1. Potera, Carol


A new study suggests it doesn't help patients live longer or die more comfortably.


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End-stage cancer patients and their physicians may opt for chemotherapy because they think it will relieve discomfort or prolong life. However, in a new study of adult cancer patients with less than six months to live, most patients did not benefit from end-of-life chemotherapy, and surprisingly, the patients who were functioning the best at baseline were given the lowest quality-of-life scores in the last week of life. What's more, chemotherapy didn't improve survival time.


At six U.S. oncology clinics, 312 cancer patients (mean age, 58.6 years) with solid tumors that had metastasized participated in the study. Their performance status (how well they were functioning) was assessed at baseline. About half were receiving end-stage chemotherapy at enrollment. After death, their closest caregiver was asked to rate the patient's overall quality of life and physical and psychological distress in the week before death, and the scores were combined to form a "quality of life near death" (QOD) score.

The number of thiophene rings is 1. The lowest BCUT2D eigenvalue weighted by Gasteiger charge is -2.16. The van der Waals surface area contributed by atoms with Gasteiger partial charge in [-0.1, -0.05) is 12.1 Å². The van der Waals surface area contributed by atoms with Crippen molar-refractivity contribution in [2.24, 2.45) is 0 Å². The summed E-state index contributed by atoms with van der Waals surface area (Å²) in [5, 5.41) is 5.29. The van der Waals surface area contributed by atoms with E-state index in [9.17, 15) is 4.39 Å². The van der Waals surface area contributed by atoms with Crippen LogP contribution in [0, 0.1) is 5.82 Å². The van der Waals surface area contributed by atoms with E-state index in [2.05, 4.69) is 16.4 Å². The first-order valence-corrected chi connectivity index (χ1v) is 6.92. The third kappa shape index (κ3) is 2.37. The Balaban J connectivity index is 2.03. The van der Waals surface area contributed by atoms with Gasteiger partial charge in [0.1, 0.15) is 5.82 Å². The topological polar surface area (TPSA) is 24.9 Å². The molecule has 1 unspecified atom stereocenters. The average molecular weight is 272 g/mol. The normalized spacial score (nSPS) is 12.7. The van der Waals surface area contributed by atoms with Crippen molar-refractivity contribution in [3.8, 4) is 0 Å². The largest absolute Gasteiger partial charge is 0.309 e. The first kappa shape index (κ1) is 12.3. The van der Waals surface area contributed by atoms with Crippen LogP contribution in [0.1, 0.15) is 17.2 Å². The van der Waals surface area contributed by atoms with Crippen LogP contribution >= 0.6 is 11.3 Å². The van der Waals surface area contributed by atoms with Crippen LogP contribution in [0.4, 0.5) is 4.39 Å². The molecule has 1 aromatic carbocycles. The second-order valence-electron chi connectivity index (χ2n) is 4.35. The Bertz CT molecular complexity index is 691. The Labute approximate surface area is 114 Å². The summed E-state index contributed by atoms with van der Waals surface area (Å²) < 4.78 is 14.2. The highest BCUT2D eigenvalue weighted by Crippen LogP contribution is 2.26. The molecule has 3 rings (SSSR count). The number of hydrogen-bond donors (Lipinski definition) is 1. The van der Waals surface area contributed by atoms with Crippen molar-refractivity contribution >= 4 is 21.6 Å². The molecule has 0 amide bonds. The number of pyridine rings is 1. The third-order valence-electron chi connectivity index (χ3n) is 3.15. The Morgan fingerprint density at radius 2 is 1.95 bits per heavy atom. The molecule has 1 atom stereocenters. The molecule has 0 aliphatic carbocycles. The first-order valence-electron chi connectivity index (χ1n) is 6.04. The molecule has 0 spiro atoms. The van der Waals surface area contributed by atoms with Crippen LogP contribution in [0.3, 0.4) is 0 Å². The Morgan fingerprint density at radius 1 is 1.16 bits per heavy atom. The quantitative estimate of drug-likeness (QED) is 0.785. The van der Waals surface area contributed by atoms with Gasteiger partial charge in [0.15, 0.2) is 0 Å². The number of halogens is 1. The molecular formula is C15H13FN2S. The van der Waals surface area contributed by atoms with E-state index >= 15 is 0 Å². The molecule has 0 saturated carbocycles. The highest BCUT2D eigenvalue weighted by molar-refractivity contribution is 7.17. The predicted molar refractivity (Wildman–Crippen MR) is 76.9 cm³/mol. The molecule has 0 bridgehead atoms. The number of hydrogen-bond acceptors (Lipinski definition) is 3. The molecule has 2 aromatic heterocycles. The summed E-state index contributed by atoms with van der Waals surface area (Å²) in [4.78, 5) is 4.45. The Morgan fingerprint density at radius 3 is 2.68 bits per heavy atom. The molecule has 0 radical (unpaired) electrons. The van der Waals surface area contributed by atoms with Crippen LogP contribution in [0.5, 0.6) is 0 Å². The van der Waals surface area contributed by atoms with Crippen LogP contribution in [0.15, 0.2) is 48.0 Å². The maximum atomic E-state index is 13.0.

Most strikingly, the 122 patients who were in the second healthiest group ("restricted in physically strenuous activity but ambulatory and able to perform light work") fared worse after chemotherapy than sicker patients-more than half were given significantly lower QOD scores in the last week. The authors surmise that the toxicity of chemotherapy may reduce well-being more dramatically in people who feel better before treatment than in those who are already functioning at a low level.


"I've heard from many nurses that having data that show that chemotherapy is unlikely to benefit patients or even harm them, empowers and informs" them when they're making end-of-life decisions, said study leader Holly Prigerson, professor of sociology in medicine at Weill Cornell Medical College in New York City. However, the use of end-of-life chemotherapy remains a personal choice. Patients and their families should ask about likely adverse effects and how much additional time might be gained from further chemotherapy, suggested Prigerson.


If an oncologist suspects the death of a patient will occur within the next six months, providing no active treatment may be the best course, suggests an accompanying editorial. It could reduce the suffering that cancer patients and families endure at the end of life.-Carol Potera




Prigerson HG, et al. JAMA Oncol. 2015;1(6):778-84


Blanke CD, Fromme EK JAMA Oncol. 2015;1(6):785-6